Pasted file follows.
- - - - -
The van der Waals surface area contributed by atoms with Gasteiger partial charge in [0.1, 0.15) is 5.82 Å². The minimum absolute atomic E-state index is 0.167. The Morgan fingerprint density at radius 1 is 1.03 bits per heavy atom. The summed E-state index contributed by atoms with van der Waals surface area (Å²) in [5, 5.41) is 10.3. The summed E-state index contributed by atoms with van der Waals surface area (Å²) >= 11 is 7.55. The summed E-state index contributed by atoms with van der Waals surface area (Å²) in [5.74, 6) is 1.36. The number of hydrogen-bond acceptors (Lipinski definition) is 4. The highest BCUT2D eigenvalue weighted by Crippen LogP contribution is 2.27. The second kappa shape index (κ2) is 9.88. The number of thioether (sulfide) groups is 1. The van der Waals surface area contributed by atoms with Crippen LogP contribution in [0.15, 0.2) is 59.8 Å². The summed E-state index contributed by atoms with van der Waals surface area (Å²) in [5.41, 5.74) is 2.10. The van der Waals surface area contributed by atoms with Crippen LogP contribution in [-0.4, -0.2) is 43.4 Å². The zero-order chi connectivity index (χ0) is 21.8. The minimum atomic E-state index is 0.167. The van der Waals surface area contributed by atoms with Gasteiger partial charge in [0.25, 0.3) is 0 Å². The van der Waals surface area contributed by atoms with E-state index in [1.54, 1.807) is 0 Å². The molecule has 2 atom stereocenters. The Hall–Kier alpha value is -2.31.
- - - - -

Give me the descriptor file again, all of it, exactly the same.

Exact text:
The van der Waals surface area contributed by atoms with Gasteiger partial charge in [0.1, 0.15) is 5.82 Å². The minimum absolute atomic E-state index is 0.167. The Morgan fingerprint density at radius 1 is 1.03 bits per heavy atom. The summed E-state index contributed by atoms with van der Waals surface area (Å²) in [5, 5.41) is 10.3. The summed E-state index contributed by atoms with van der Waals surface area (Å²) >= 11 is 7.55. The summed E-state index contributed by atoms with van der Waals surface area (Å²) in [5.74, 6) is 1.36. The number of hydrogen-bond acceptors (Lipinski definition) is 4. The highest BCUT2D eigenvalue weighted by Crippen LogP contribution is 2.27. The second kappa shape index (κ2) is 9.88. The number of thioether (sulfide) groups is 1. The van der Waals surface area contributed by atoms with Crippen LogP contribution in [0.15, 0.2) is 59.8 Å². The summed E-state index contributed by atoms with van der Waals surface area (Å²) in [5.41, 5.74) is 2.10. The van der Waals surface area contributed by atoms with Crippen LogP contribution in [-0.4, -0.2) is 43.4 Å². The zero-order chi connectivity index (χ0) is 21.8. The minimum atomic E-state index is 0.167. The van der Waals surface area contributed by atoms with Gasteiger partial charge in [0.25, 0.3) is 0 Å². The van der Waals surface area contributed by atoms with E-state index in [1.54, 1.807) is 0 Å². The molecule has 2 atom stereocenters. The Hall–Kier alpha value is -2.31.